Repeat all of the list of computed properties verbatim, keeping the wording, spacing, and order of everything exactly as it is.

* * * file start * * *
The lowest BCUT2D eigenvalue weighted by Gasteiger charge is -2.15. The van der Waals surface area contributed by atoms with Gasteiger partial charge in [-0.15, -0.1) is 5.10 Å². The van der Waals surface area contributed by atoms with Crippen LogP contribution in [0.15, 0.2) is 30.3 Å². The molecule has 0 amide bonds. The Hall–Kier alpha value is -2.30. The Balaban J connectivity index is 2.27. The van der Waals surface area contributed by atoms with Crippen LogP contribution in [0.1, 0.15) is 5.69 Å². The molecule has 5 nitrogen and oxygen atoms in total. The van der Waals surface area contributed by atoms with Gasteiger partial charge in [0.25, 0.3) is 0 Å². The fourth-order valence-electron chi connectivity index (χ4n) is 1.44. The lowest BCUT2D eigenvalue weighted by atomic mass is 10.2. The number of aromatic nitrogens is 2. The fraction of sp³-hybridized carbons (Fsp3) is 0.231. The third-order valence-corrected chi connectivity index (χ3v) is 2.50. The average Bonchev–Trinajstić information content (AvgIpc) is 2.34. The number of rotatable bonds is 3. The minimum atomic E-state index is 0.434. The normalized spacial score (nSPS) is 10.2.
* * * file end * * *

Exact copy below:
The lowest BCUT2D eigenvalue weighted by Gasteiger charge is -2.15. The van der Waals surface area contributed by atoms with Gasteiger partial charge in [-0.15, -0.1) is 5.10 Å². The van der Waals surface area contributed by atoms with Crippen LogP contribution in [0.15, 0.2) is 30.3 Å². The molecule has 0 amide bonds. The Hall–Kier alpha value is -2.30. The Balaban J connectivity index is 2.27. The van der Waals surface area contributed by atoms with Crippen LogP contribution in [0.1, 0.15) is 5.69 Å². The molecule has 5 nitrogen and oxygen atoms in total. The van der Waals surface area contributed by atoms with Gasteiger partial charge in [0.25, 0.3) is 0 Å². The fourth-order valence-electron chi connectivity index (χ4n) is 1.44. The lowest BCUT2D eigenvalue weighted by atomic mass is 10.2. The number of aromatic nitrogens is 2. The fraction of sp³-hybridized carbons (Fsp3) is 0.231. The third-order valence-corrected chi connectivity index (χ3v) is 2.50. The average Bonchev–Trinajstić information content (AvgIpc) is 2.34. The number of rotatable bonds is 3. The minimum atomic E-state index is 0.434. The normalized spacial score (nSPS) is 10.2.